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Erik Ching Authors New Book About Civil War in El Salvador

||Dr. Erik Ching is author of several books about El Salvador.|

Last updated September 2, 2016

By Tina Underwood

Furman University History Professor Dr. Erik Ching has written a new book about civil war in El Salvador.

Dr. Erik Ching is author of several books about El Salvador.

Dr. Erik Ching is author of several books about El Salvador.

Stories of Civil War in El Salvador: A Battle Over Memory is published by The University of North Carolina Press, which offers this description:

El Salvador’s civil war began in 1980 and ended 12 bloody years later. It saw extreme violence on both sides, including the terrorizing and targeting of civilians by death squads, recruitment of child soldiers, and the death and disappearance of more than 75,000 people.

Examining El Salvador’s vibrant life-story literature written in the aftermath of the conflict—including memoirs and testimonials—Ching seeks to understand how the war has come to be remembered and rebattled by Salvadorans and what that means for their society today.

Ching joined the Furman faculty in 1998 after earning master’s and doctorate degrees at the University of California, Santa Barbara. At Furman, he teaches Modern Latin America, History of Africa, Revolution in Modern Latin America, and Origins of Global Poverty. He also teaches study away programs in Latin America and Africa.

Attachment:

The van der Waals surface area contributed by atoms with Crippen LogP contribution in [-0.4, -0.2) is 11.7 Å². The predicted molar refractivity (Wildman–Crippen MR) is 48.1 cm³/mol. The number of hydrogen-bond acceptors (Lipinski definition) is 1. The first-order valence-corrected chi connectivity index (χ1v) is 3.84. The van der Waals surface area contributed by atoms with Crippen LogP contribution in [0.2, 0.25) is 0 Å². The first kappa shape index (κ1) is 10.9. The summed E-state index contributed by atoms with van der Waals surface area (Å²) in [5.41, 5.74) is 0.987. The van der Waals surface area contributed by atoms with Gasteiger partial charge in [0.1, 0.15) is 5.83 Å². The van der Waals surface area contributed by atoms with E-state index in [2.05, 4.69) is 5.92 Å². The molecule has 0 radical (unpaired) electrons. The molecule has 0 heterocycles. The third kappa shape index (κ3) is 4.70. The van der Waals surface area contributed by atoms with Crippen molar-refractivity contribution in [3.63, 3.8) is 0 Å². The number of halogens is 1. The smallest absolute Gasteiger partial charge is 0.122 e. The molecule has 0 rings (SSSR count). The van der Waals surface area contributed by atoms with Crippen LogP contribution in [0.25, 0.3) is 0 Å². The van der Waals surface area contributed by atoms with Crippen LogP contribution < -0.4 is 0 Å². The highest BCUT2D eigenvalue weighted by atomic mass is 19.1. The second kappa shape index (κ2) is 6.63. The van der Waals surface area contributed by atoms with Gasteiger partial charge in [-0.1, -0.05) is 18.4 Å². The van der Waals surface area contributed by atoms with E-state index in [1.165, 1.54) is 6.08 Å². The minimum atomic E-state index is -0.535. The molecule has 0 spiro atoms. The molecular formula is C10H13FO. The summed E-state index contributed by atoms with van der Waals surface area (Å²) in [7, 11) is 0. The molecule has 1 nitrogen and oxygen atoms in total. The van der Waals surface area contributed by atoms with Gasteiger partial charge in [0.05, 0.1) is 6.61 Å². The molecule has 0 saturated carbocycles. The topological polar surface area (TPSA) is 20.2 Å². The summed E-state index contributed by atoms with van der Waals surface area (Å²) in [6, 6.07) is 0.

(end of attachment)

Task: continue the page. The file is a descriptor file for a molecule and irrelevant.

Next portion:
He is the author of several books including Authoritarian El Salvador: Politics and the Origins of the Military Regimes, 1880–1940 (University of Notre Dame Press). Ching has co-written Modernizing Minds in El Salvador (University of New Mexico Press, 2012); Remembering a Massacre in El Salvador: The Insurrection of 1932, Roque Dalton and the Politics of Historical Memory (University of New Mexico Press, 2007); and Reframing Latin America: A Cultural Theory Reading of the Nineteenth and Twentieth Centuries (University of Texas Press, 2007).

More information about Stories of Civil War in El Salvador may be found at this link. Or contact Erik Ching in the Department of History, 864-294-2119,

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